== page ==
Saeco Odea Go Coffee Machine
2.5
1 votes
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  • The machine is pretty small, having dimensions of 11.5 W x 15 D x 14.5 H, which I find quite convenient because older machines have been quite clunky
  • I like how the lid is semi-transparent, this way, I can tell when the beans are about to run out
  • Eventually I notice that the coffee is really light
  • I love this feature because when I want to cut back on my coffee intake, or just have half a cup in the afternoon, I can control how much coffee I make
  • It is a good machine and has the ability to make good coffee, but it is definitely overpriced

    • by Stephanie Angeles
      TRUSTWORTHY

      all reviews
      The Saeco Odea Go is a three-in-one coffee machine that allows you to brew your coffee or espresso, steam your milk, and dispense hot water. The machine is pretty small, having dimensions of 11.5″W x 15″D x 14.5″H, which I find quite convenient because older machines have been quite clunky. We use our Odea Go in the office, and it sits neatly in a corner next to our microwave.

      The machine has several compartments, each having its own purpose. The top compartment is for dispensing coffee beans. I like how the lid is semi-transparent, this way, I can tell when the beans are about to run out. Despite this, I still forget to check sometimes. One downside to the Odea Go is it does not warn you when you are low on beans, only when you actually run out. Some days I come to work a bit more tired than usual and forget to check the beans. I start brewing my coffee; the machine whirs and grinds the beans (including the imaginary beans that it thinks are there). Eventually I notice that the coffee is really light. The machine kept going and did not notice that it was out of beans; only after it brewed my coffee-water did the “Out of Beans” warning light go off. Another downside is because the machine takes whole beans and has to grind them in order to brew the coffee, it makes quite a bit of noise. Despite the downsides mentioned, there are some good points too. The machine takes whole beans, which means you get to choose the quality of beans you buy. We normally get a medium roast bean, and the Odea Go grinds it and pumps out coffee that tastes like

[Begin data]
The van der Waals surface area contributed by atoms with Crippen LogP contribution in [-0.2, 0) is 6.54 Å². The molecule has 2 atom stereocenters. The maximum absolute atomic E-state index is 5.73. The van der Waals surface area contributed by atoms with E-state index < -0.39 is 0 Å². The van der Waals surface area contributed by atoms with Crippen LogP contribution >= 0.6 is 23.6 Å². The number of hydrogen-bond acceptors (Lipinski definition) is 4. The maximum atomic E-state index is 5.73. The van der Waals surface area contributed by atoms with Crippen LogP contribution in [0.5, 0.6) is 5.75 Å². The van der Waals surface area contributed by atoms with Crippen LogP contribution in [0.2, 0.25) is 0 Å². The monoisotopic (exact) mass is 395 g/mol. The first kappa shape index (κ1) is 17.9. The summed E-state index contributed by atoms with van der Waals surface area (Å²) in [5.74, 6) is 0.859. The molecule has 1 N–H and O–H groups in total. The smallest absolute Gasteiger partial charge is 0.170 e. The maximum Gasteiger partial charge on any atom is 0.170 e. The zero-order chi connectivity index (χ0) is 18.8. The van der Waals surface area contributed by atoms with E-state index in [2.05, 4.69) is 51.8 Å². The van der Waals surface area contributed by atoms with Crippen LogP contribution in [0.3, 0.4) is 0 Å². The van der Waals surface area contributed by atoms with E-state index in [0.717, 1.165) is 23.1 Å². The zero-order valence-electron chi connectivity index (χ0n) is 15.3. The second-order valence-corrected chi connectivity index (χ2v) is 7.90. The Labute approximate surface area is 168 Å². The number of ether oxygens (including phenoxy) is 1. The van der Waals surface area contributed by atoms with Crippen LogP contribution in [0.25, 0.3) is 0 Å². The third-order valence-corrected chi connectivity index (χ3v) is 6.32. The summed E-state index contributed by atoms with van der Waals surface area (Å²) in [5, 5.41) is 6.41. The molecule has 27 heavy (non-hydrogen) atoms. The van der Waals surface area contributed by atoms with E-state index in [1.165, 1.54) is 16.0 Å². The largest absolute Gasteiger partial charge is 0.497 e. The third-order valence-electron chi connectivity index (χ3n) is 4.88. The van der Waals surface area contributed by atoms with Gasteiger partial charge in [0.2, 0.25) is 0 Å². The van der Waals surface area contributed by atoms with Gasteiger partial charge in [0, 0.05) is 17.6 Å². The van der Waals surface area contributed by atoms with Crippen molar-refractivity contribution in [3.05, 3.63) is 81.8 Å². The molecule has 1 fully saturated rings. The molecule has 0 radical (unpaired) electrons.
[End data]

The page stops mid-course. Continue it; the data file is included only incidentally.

espresso.

      On the left of the machine is a compartment for holding water. Unlike the top compartment, this one is solid gray, so I cannot see where the water left is at. The water tank takes regular water, then the machine heats it up and forces it through the ground coffee, much like an espresso machine. The machine takes about a minute to warm up before it can brew a cup of coffee. I don’t mind the wait, but sometimes it feels like forever. Each warm up can brew about 1-2 cups of coffee, depending on the amount of water you put. Like the bean dispenser, the Odea Go does not warn you when it is running low on water, only when it actually runs out. I get particularly annoyed when it brews my coffee then stops halfway because it has run out of water.

      The final compartment is for holding the coffee grinds and drips. This compartment is split into a taller portion, which holds the solid pucks of brewed ground coffee, and a drip tray, which is only an inch deep. I feel the design could be improved, since I always manage to spill the water in the drip tray, no matter how full or empty it is. Of the three compartments, this is the only one that has a warning light that actually goes off before everything spills out.

      Moving on to the more important things — the coffee! For the most part, the Saeco Odea Go makes good coffee, but this also depends on the quality of coffee beans you get. We have tried using different beans, some produce really bitter, acidic coffees, while others are perfectly fine. The coffee we finally stuck with is ...